The final invention by Gutenberg, and some say the greatest, was the invention of the printing press. No one can really tell what the first printing press was like, but it was probably adapted from a wine or cheese press. It would have had a heavy base or bed of wood or stone and, above that, another flat surface (called a platen), which could be moved up and down by a heavy wooden screw. The type was clamped on the bed, and then inked with two wool-stuffed leather balls. A sheet of damp paper was placed over the type, and then a blanket spread over the paper. (The blanket helped soften the pressure of the platen.) A lever was pulled, which turned the screw and forced the platen down, pushing the paper onto the inked type. The lever was released and the printed sheet of paper removed to dry. While this may sound slow today, a printer could make 300 to 500 copies a day - an astounding speed for the time. Gutenberg used his movable type and printing press to start his most famous project - the Gutenberg Bible.


A small sample of the thousands of typefaces
available to a printer


Using a hand printing press. The lever forces the platen down on to the paper and inked type.


The Gutenberg Bible

For some 400 years, although printing spread throughout Europe and England, it was basically still the same process as developed by Gutenberg. Then, a sweeping series of changes occurred. New methods of making paper, plates and typesetting all combined to make printing more cost-effective and make books more available to everyone.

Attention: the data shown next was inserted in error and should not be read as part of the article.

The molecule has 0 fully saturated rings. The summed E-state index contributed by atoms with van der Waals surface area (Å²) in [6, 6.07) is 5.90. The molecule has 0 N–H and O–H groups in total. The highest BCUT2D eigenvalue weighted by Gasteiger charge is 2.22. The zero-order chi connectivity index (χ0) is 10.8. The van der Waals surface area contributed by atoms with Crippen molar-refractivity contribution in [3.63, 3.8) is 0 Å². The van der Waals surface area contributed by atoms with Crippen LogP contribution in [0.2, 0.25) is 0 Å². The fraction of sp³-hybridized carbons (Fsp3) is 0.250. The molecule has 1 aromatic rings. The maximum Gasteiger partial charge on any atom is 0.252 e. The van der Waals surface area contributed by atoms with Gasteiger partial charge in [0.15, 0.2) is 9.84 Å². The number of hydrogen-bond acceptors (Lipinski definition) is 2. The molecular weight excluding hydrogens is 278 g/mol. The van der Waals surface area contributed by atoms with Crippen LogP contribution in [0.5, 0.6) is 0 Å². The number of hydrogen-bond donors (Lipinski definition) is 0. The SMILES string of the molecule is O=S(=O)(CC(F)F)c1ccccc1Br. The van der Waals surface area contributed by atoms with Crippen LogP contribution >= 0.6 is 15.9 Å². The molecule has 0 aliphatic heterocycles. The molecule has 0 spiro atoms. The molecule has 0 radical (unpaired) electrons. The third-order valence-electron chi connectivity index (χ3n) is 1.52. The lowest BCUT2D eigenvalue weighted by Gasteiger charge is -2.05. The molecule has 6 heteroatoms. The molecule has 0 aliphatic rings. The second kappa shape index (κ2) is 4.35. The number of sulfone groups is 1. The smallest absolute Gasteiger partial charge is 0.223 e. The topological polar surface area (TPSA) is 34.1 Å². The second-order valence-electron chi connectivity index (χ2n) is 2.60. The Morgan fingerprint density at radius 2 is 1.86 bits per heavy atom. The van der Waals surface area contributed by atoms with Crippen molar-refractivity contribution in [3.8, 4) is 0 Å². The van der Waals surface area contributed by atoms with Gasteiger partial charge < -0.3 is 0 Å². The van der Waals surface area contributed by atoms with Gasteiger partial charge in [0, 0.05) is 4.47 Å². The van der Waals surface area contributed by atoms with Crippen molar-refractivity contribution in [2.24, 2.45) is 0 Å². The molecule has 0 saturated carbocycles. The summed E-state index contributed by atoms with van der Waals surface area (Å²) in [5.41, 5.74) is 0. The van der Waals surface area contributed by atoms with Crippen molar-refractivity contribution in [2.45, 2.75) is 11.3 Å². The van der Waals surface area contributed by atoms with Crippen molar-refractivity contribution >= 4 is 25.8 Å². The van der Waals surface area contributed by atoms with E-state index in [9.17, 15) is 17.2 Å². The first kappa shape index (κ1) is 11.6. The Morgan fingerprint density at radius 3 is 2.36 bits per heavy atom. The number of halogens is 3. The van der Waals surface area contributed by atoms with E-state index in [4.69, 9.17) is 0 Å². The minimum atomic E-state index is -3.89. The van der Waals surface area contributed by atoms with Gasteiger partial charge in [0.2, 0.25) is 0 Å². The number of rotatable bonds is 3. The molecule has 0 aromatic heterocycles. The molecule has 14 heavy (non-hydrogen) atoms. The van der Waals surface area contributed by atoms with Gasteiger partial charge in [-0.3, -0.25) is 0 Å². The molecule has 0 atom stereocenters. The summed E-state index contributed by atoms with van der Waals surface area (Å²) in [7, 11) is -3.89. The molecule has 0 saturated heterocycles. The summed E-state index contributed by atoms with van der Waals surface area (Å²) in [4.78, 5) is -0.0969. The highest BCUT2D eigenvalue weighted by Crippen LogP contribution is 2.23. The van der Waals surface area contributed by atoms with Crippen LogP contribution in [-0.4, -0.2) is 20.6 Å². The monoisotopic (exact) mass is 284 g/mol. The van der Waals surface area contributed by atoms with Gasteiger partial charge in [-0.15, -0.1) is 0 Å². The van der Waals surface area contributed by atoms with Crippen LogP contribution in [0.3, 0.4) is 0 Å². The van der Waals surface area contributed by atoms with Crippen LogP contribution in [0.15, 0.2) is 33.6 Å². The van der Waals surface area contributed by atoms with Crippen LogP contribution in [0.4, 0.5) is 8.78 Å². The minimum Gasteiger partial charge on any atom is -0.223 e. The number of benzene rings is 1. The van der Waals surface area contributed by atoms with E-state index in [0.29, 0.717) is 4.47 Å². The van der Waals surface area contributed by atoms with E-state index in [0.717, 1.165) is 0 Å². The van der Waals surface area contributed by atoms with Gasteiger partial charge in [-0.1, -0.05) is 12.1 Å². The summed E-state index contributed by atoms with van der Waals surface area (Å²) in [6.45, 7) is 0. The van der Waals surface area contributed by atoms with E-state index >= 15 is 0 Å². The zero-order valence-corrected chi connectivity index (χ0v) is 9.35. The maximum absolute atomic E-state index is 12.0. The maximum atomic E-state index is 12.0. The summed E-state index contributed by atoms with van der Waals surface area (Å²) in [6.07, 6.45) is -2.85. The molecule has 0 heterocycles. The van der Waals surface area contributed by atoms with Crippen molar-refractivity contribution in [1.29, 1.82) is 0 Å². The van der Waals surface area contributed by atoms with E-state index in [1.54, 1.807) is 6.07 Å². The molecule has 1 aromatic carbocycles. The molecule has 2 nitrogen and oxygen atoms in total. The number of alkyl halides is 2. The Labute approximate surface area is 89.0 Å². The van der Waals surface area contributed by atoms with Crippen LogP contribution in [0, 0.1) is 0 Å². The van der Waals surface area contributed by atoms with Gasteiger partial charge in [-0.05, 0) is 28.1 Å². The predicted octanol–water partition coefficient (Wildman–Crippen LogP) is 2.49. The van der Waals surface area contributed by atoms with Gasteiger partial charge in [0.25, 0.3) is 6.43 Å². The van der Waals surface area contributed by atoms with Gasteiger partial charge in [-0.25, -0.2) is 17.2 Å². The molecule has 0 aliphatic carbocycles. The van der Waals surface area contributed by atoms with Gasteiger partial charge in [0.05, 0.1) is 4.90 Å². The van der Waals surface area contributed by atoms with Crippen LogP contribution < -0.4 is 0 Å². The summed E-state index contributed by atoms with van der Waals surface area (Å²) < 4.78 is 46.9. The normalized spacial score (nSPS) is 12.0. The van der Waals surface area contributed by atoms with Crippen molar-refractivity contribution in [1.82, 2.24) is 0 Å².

In 1810, the cylinder press was developed in England by Friedrich Konig. It used a heavy roller to apply pressure to type on a flat bed. This increased the speed of printing to about 1 100 impressions (pages) an hour - four times faster than any other method. He also designed a two-cylinder press, which printed both sides of a sheet.

It was an American, Richard Hoe, in 1846, who developed the rotary press. This did away with the flat bed. Instead, the type was locked onto a large cylinder. Other, smaller cylinders fed the paper through and pressed it against the large cylinder as it turned. From here, exact copies of pages were made up, then a paper-maché mould was taken. Molten lead was poured into the mould to make a complete printing plate. This was taken further in 1865, when a rotary press was developed which printed both sides at the same time, and printed onto a continuous roll of paper (called a web) instead of sheets. (The sheets were later cut or trimmed into sheets.) This increased the speed dramatically.

Perhaps the last great advance before computerised printing was the development of offset printing. In this process, the inked image is transferred (or offset) to a rubber blanket on a cylinder. Again, this increased printing speed, and quickly took over from the earlier method (called letterpress).

Computers now dominate printing. Lead type is gone, replaced by digital computer images. Many of the old typing trades skills, such as hand composing, are also virtually gone. Pages are written, designed and assembled on computer screens, then made into printing plates and printed at thousands of impression an hour.

Gutenberg would be amazed!